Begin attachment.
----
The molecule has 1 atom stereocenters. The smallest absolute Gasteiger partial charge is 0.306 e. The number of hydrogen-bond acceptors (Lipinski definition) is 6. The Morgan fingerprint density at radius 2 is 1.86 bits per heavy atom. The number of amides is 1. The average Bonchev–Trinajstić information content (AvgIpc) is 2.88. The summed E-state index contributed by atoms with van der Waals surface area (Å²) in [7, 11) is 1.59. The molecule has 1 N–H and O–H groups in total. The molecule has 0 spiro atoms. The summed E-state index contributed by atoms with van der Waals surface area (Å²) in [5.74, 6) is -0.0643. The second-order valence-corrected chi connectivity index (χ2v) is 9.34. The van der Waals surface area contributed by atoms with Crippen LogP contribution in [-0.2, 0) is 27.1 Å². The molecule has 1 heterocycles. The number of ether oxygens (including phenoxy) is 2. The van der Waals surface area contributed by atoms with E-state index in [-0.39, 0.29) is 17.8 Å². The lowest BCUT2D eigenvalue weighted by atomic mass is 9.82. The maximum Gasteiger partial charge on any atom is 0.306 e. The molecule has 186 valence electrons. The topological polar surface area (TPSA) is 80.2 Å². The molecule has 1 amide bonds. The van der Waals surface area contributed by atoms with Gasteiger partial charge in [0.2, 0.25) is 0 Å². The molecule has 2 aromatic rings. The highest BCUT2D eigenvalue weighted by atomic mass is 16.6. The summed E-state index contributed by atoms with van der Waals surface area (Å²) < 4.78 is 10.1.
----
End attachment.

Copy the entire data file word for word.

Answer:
The molecule has 1 atom stereocenters. The smallest absolute Gasteiger partial charge is 0.306 e. The number of hydrogen-bond acceptors (Lipinski definition) is 6. The Morgan fingerprint density at radius 2 is 1.86 bits per heavy atom. The number of amides is 1. The average Bonchev–Trinajstić information content (AvgIpc) is 2.88. The summed E-state index contributed by atoms with van der Waals surface area (Å²) in [7, 11) is 1.59. The molecule has 1 N–H and O–H groups in total. The molecule has 0 spiro atoms. The summed E-state index contributed by atoms with van der Waals surface area (Å²) in [5.74, 6) is -0.0643. The second-order valence-corrected chi connectivity index (χ2v) is 9.34. The van der Waals surface area contributed by atoms with Crippen LogP contribution in [-0.2, 0) is 27.1 Å². The molecule has 1 heterocycles. The number of ether oxygens (including phenoxy) is 2. The van der Waals surface area contributed by atoms with E-state index in [-0.39, 0.29) is 17.8 Å². The lowest BCUT2D eigenvalue weighted by atomic mass is 9.82. The maximum Gasteiger partial charge on any atom is 0.306 e. The molecule has 186 valence electrons. The topological polar surface area (TPSA) is 80.2 Å². The molecule has 1 amide bonds. The van der Waals surface area contributed by atoms with Gasteiger partial charge in [0.2, 0.25) is 0 Å². The molecule has 2 aromatic rings. The highest BCUT2D eigenvalue weighted by atomic mass is 16.6. The summed E-state index contributed by atoms with van der Waals surface area (Å²) < 4.78 is 10.1.